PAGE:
Some thoughts on live coding (of music)
Nobody's fault but Nick Collins
Immediacy is the immediate problem. Traditional musicians and their indoctrinees, faced with live coding for the first time, can be forgiven for focusing on the paucity of gestural information. 'You might be revealing the whole instrument', they might say, 'but it's not what I class an instrument! The haptic rate of your typing might be fast, indeed, virtuosic (though have you really been practising for four hours every day over twenty years?), yet I feel that what is lacking is the immediate connection of thought into aural resultant, of improvisation into action'.
There is no way to meet this response but to point out a few facets where live algorithm programming is interesting, exciting, and challenging. I shall use the term 'musician' for the practioners of live coding without guilt or provocation.
There is no evil break with music traditions; this is simply what happens when a new medium might provide some refreshment. We can choose our constraints as composers, and choosing those terms where few have ventured before gives some chance of new discoveries to stimulate our minds and ears.
Live programming is always about writing algorithms for event generation; it is a form of improvised algorithmic music. This is a higher level compositional concern than the immediacy of specifying every event. Why is improvising on that basis wrong? Are there more natural ways than using programming languages to tackle such an aim?
The whole point of programming is its generality. Still, to be effective as musicians we focus on some smaller problem. But the balance of power is in the live coder's favour. He who prepares the whole interface cannot change the nature of improvisation itself as they go.
Some have pointed out the vulnerability of programs. I think immediately of the beautiful but fragile existence of proofs in mathematics. And errors are dangerous. Yet this is just a new tightrope for the concert performer to confront, another kind of concerto. Some live coding performances may thrive on the difficulty. If we want more modern excuses, the possible mistakes in conception and coding can be part of the glitch aesthetic.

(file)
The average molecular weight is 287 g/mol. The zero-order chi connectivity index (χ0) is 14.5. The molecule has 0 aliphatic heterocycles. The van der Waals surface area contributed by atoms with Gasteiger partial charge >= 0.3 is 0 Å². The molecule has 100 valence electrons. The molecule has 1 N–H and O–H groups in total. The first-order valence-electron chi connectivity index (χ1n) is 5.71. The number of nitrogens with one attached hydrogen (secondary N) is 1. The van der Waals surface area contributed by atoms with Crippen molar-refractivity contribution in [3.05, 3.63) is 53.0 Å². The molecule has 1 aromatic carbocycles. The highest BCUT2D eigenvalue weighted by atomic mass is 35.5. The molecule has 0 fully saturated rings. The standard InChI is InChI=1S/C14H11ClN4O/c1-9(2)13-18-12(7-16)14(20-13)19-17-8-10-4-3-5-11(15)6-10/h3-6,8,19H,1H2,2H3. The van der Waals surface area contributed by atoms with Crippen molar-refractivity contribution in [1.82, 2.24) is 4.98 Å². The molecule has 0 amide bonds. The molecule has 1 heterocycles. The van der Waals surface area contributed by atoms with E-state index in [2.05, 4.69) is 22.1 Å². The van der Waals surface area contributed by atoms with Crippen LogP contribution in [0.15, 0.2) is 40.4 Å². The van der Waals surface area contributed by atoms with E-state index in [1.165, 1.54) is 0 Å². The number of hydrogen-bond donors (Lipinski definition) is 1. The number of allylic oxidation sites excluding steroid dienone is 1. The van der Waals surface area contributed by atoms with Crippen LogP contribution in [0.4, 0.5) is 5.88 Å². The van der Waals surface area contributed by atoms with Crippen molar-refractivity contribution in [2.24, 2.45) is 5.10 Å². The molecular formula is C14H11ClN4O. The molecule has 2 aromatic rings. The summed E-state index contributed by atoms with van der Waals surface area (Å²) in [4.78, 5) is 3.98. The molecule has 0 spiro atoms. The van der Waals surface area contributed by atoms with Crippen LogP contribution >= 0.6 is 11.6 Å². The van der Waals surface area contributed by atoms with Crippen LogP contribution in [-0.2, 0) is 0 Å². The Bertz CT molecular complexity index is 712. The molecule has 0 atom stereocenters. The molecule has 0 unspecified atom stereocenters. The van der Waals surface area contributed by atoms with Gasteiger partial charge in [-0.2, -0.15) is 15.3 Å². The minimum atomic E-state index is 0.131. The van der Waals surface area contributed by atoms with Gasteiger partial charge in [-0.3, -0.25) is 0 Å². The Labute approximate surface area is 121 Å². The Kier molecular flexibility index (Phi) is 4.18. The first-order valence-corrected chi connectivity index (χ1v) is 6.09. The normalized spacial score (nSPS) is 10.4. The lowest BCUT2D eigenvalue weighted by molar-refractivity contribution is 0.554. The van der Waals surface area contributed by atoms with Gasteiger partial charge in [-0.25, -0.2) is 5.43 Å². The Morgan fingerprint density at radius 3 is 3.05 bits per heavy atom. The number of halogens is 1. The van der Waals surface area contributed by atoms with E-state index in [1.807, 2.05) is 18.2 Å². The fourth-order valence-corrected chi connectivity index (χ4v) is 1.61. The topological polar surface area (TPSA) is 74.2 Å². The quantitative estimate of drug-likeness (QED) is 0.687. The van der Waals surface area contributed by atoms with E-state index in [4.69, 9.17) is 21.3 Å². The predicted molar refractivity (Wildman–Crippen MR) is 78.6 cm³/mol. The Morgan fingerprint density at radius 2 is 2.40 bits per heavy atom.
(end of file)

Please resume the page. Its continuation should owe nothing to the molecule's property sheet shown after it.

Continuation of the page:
I do not seek a situation where the output is irrelevant and the coding itself is the performance. Many members of TOPLAP would never place themselves in a traditional 'stage' presentation anyway. Where the musician sets themselves up as a performer, however, I am certainly convinced by the necessity of fully revealing interfaces, and do not consider this to trivialise the experience, or be over pedagogical. Try closing your eyes if it bothers you as an audience member, or use a small projection or audience accessible monitor as a performer. It is only about a level playing field, and an integrity to performance.
Is there a tradeoff between immediacy and preview? These may seem linked. Note how DJing is mostly preview, without music creation. Instrumental performance has only mental preview, and works very efficiently in a fly by wire approach. Live coding can be done without preview (just run the code as soon as possible).
Perhaps live coding works best in a collaborative performance where more than one musician can have necessary preparatory time. Or we must allow setup time, in silence if needs be, or the performer to run mostly pre made patches in the initial part of their set while they build up their work. once the algorithms are constructed and being manipulated, the architecture is in place for very radical changes of audio at a higher rate (less programming legwork). We must allow time in live coding performances for things to get going.
You can't tell me that musicians are at their best at the very beginning of a performance.
Improvisation has a wonderful heritage through music history, and automata also go way back. Yet who improvised new automata on-the-fly before the current age? Live coding is not DJing (being a compere for) generative music; it is a way to improvise it.
The typing world record is about 12Hz. The maximal musical haptic rate is about 15Hz. Both of these assume some serious chunking of actions. how much of improvisation is licks and muscle memory? But muscle memory plays no part in forming the algorithms of live coding themselves.
Nothing says that live coding is the sole musical interface. It can be part of whatever means the musician uses to makes their sound worlds in the hope that others will respond. Given time, live programming can be part of the repertoire and mainstream of musical culture. We should set up an academy and have grade exams in performative coding.
I improvised this impromptu of course.